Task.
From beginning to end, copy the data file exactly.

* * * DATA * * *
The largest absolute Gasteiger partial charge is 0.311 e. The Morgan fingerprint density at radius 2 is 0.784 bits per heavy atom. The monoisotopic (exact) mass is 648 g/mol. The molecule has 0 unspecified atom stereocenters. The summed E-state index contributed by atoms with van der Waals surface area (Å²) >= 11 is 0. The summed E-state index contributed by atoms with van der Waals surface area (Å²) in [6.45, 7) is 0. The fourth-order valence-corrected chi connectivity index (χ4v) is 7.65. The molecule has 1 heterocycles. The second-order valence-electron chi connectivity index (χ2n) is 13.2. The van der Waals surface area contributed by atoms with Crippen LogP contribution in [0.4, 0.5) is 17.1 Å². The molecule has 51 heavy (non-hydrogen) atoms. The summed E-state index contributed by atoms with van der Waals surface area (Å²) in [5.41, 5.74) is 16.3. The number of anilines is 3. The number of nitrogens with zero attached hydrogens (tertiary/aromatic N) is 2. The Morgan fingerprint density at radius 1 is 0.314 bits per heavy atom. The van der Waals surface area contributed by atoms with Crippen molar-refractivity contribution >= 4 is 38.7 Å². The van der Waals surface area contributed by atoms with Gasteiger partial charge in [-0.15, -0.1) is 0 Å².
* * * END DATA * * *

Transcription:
The largest absolute Gasteiger partial charge is 0.311 e. The Morgan fingerprint density at radius 2 is 0.784 bits per heavy atom. The monoisotopic (exact) mass is 648 g/mol. The molecule has 0 unspecified atom stereocenters. The summed E-state index contributed by atoms with van der Waals surface area (Å²) >= 11 is 0. The summed E-state index contributed by atoms with van der Waals surface area (Å²) in [6.45, 7) is 0. The fourth-order valence-corrected chi connectivity index (χ4v) is 7.65. The molecule has 1 heterocycles. The second-order valence-electron chi connectivity index (χ2n) is 13.2. The van der Waals surface area contributed by atoms with Crippen LogP contribution in [0.4, 0.5) is 17.1 Å². The molecule has 51 heavy (non-hydrogen) atoms. The summed E-state index contributed by atoms with van der Waals surface area (Å²) in [5.41, 5.74) is 16.3. The number of anilines is 3. The number of nitrogens with zero attached hydrogens (tertiary/aromatic N) is 2. The Morgan fingerprint density at radius 1 is 0.314 bits per heavy atom. The van der Waals surface area contributed by atoms with Crippen molar-refractivity contribution >= 4 is 38.7 Å². The van der Waals surface area contributed by atoms with Gasteiger partial charge in [-0.15, -0.1) is 0 Å².